By Clint Greenleaf
A YPO member since 2009
Founder and chairman of Greenleaf Book Group
There’s no question that I’m a fortunate guy. I convinced a beautiful, smart and caring woman to marry me. My kids are healthy, adorable and often well-behaved. My businesses have been successful and afforded me a fantastic lifestyle. But all of this leads me to a constantly nagging fear — that the trappings of this great life will yield unbalanced, bratty children who will grow up to become financially irresponsible.
As luck would have it, just about every YPO parent I’ve met expresses similar concerns. So what are parents who want productive, fulfilled children to do? It’s not that kids need to seek or avoid wealth, but they do need to understand it to become functional members of society.
The first step is to recognize that it’s the parents’ responsibility to teach them well — to help youth see that money is a tool. It’s neither good nor bad, but can be used for either end. The burden of financial education, for better or worse, is on the shoulders of parents.
I consult with families on this issue and the good news is that there are five primary steps you can take now to help teach financial basics to your kids. You don’t need to teach them to be bankers or entrepreneurs by age 10, but the building blocks are a good start. Here are the most important first steps:
- Talk about money. It’s a part of everyone’s life and ignoring it because it is considered by some as “the root of all evil” is like ignoring oxygen because it feeds fire. Money is neither good nor evil, it is simply a tool. Just discuss it in honest terms. Discuss when it’s used for good and when it’s used for evil; your children need to consider it from all sides.
- Teach them the elements. Let your kids know what you’re doing when you make change, deposit or write a check, and when you leave a tip. Talk about credit cards to dispel the thought that a piece of plastic is a magical source of money. Make it clear that a bill comes each month after you buy items and it must be paid. Explain how money works and allow them to see it in practice.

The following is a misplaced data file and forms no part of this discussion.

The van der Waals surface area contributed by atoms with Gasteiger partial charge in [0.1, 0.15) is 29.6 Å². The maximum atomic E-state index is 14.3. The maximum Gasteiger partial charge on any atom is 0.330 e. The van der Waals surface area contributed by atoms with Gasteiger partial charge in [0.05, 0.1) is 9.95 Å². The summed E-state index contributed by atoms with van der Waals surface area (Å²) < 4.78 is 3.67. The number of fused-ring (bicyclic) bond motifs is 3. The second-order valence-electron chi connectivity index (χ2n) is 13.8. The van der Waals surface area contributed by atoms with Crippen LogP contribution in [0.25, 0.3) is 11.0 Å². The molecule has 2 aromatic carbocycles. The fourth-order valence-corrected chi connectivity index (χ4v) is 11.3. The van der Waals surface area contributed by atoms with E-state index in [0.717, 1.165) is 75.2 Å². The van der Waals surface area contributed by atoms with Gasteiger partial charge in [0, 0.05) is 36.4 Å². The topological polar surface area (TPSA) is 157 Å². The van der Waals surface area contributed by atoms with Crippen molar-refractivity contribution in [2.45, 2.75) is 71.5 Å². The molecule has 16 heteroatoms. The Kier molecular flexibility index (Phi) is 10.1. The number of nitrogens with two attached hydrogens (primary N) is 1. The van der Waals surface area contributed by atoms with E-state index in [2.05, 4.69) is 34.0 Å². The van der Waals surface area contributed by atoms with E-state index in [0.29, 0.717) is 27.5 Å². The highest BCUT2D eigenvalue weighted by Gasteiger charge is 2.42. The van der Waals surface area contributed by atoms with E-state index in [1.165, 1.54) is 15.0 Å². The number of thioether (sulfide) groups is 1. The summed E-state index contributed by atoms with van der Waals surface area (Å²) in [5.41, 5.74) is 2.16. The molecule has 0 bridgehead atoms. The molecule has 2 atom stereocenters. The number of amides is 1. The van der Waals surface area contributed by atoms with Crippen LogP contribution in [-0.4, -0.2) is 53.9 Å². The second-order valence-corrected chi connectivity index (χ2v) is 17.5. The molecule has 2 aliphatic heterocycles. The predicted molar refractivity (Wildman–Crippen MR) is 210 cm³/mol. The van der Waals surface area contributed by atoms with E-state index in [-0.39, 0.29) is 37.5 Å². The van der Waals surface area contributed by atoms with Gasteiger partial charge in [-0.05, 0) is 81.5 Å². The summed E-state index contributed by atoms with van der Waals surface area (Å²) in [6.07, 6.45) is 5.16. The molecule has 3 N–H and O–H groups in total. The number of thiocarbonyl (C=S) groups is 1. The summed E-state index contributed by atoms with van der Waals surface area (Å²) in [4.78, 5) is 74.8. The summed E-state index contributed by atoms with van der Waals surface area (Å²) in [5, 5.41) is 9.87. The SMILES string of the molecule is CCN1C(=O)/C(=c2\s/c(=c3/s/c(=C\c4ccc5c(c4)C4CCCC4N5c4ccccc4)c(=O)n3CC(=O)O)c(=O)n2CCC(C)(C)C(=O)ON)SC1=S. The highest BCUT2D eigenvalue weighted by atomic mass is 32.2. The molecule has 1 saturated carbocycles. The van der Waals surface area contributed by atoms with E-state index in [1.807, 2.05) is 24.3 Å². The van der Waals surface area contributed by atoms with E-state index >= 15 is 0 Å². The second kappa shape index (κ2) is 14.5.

- Make children work. “But,” you say, “I love them and don’t want them to waste their youth.” Wrong. Show your kids how much you love them by letting them learn a work ethic. Make sure the job is hard and has real consequences, like not getting paid if they don’t work. Ideally, find a manual labor task so they can experience how demanding some jobs are, and why they need to appreciate the fruits of their labors.
- Encourage them to save and give. Spending comes easily for kids; it’s the saving and giving that are harder to learn. Help them understand why they should save and why they should give. There is nothing like using your own finances and actions to teach them by example. I wrote my children’s book, Give, Save, Spend with the Three Little Pigs, to educate my children about the basics of handling money responsibly and virtuously. As an entrepreneur, I wanted them to see that starting a business is noble, that working ethically is good and that with wealth comes responsibility.
- Introduce them to entrepreneurs. Kids are inundated with all sorts of images and descriptions of professions they might want to pursue when they grow up, but rarely is entrepreneurship one of the options. I am not suggesting you force it on them, but consider it an option at least. Introduce them to your friends who are entrepreneurs and let them explain what they do. If you haven’t seen it, check out my friend Cameron Herold’s TEDx talk on raising your children to be entrepreneurs.
It is our responsibility as parents to teach our kids about money. If we want to raise productive, responsible members of society, we had better start sooner rather than later.
Clint Greenleaf is founder and chairman of Greenleaf Book Group. His children’s book, Give, Save, Spend with the Three Little Pigs, was published in March 2014. Learn more about financial literacy for children.